It’s not your everyday subject, but lava rates highly on the photography risk/reward scale. I recently had occasion to travel with two of the best lava shooters in the world, Bruce Omori and Tom Kuali’i of Extreme Exposure on the Big Island of Hawaii.
I had timed my visit when the lava was flowing into the ocean, which offers a rare opportunity to get close to the lava as well as experiment with composition while everything around you is burning. Here are some observations on one of the more intense shoots I’ve done.
Lava moves slowly over land, but cools quickly. As it hardens, the lava flows underneath while the surface pops with a metallic ping that sends the surface shards bouncing to an unheard tune. This usually makes a bridge over to another area to shoot from, and creates a surreal experience as you put your foot down with feigned trust that you won’t crash through the newly formed crust and exfoliate your feet. But don’t stand still or your shoes will melt, and don’t get cut off as a lava flow moves in behind you. Camping to wait for the lava to move elsewhere is not recommended.
Lava is hot. Unimaginably hot. Singe-your-eyebrows-off-if-you’re-within-20-feet hot. Bruce had me pose next to a flow, and I crouched there for about 10 seconds before it became unbearable. The rubber feet on your tripod will melt, so you need to screw in special metal feet that grip well. The heat also shimmers off the surface, which will lead to soft pictures, similar to when you take a picture of a roadway or horizon on a hot summer day. Your autofocus may “hunt” as well (hunting is when your autofocus can’t get a read on the subject and focuses in and out to try to get a bead on it). A faster shutter speed or different angle into the lava (or hot horizon), mixed with manual focus on a tripod can sometimes help with sharpness.
Lava is bright red/orange. If you’ve ever taken a picture of a red tulip, you may have experienced a disappointment in the resulting picture, where the red seemed almost too bright, or the flowers had no definition in them. This over-saturation is similar to overexposure that can happen with colors instead. To rectify, look at your in-camera picture saturation setting, and make it more neutral. For example, if you typically shoot in the “vivid” setting, or have your camera saturation increased, reduce more to “neutral” or reduce the saturation compensation.
Also, look at the RGB histogram and reduce your exposure to move the red channel more to the left, similar to what you would do with the overall exposure when looking at blown-out highlights. Lava suffers somewhat from this same problem; the dynamic range of super-bright red lava against a black background in the dark is very wide.
Lava creates steam when it enters the water. There are some dangerous ways to shoot lava flowing into the ocean waves, and Bruce and Tom can tell you all about them. I can tell you a long lens and some distance creates good results and calmer nerves. But the extra challenge, in addition to the heat haze softening focus, was the steam created by the lava and ocean meeting. Most shots were in anticipation of a favorable wind, and auto-focus was again turned off to avoid the hunting problem.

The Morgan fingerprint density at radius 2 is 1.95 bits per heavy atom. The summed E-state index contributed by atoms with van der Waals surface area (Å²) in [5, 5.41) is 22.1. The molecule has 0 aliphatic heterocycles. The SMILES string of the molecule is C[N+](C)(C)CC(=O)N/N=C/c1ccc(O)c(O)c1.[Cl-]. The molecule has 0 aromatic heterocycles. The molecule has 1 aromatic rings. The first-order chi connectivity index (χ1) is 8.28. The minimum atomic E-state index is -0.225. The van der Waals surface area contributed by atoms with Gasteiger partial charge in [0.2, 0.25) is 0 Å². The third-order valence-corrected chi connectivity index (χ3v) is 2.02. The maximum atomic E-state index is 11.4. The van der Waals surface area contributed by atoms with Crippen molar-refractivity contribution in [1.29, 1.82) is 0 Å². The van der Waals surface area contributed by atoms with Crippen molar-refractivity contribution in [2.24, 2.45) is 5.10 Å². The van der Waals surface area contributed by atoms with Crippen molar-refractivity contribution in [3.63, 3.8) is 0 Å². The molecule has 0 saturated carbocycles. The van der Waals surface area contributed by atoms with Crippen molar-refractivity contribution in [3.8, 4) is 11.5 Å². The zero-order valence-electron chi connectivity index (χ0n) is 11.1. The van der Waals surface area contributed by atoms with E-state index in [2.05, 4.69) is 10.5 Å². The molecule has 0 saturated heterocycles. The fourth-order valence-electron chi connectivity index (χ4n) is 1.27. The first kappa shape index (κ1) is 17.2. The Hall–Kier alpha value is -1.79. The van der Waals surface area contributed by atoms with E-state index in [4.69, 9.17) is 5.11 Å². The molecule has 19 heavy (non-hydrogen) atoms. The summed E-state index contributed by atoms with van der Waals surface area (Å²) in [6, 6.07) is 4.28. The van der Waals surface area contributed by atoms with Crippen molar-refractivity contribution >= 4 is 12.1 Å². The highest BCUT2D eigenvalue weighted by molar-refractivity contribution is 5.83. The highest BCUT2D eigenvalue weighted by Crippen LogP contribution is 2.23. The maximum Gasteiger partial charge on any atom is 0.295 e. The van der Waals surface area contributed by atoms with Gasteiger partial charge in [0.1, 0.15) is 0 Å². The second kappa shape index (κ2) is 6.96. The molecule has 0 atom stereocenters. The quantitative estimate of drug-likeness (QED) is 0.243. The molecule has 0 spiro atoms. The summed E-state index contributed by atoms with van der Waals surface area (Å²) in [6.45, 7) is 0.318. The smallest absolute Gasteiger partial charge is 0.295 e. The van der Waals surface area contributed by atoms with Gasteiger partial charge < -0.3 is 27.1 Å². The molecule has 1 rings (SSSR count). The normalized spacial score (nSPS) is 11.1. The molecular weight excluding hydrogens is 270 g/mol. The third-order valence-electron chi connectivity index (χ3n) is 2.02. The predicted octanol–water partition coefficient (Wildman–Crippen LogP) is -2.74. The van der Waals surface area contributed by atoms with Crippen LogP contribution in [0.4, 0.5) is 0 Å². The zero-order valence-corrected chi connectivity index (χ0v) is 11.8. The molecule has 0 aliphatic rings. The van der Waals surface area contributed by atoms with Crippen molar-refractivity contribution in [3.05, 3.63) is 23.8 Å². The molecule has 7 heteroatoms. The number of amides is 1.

Using live view and a Hoodman loupe to ensure sharpness meant I didn’t have to worry about focus as I waited for the mist to clear. But I also wanted both silky water and silky lava. As mentioned in the previous article on shooting water, I typically used a one to two second exposure, which meant a bigger chance for the steam to interfere with the picture. The great thing about shooting digital is that you can take more pictures, allowing the memory card to fill up in exchange for some more in-depth curating later.
Lava is safer to shoot from a helicopter. Aerial shots are some of the most unique perspectives you can create, whether from a plane, helicopter or drone. But with many restrictions on where you can fly a drone, and the speed and flight path of an airplane restricting the amount and quality of shooting you can do, a helicopter is a favorite for many shooters. With lava, a helicopter offers both a safer distance, as well as the ability to hover to get the shot you want. There are a few keys to shooting from a helicopter. First, try to find a company that flies helicopters without doors. You won’t have a window in front of your lens, and you’ll have the freedom to pivot directly down as well as out.
Next, ensure you have a long lens, preferably a zoom lens. My go-to is the Nikon 80-400mm f4.5-5.6 for my D810. I can zoom in and out to capture abstract or a wider scene. You may want to carry two bodies, including one with a wider lens, such as a 24-70mm to cover an even wider scene. Exchanging lenses in a helicopter can end in tears—you and your camera(s) need straps, really good straps. Most pilots don’t let cameras on board without a sturdy strap. A 1,000 ft drop into bubbling lava is not healthy for you or your camera.
Lava is dangerous. At one point, we found a shot on the edge of one of the flows. While I’m not usually prone to vertigo, standing at the edge of a 100-ft cliff with lava flowing under melting boots into raging waves crashing below made me back off in self-preservation. Bruce thought nothing of it, and snapped this shot with my gear while I curled up in a ball by my bag.
In the end, lava is a fantastic subject. Yes, it’s difficult to shoot. Yes, you have to make sure your equipment isn’t exposed to the glass crystals floating in the air, or doesn’t melt, or isn’t consumed by molten balls of toxic fire. And you have to make sure you don’t fall in. But ultimately, composition tricks that work with other subjects (capturing movement, lines and patterns, depth of field, abstracts, etc.) make for ultra-unique and captivating photos.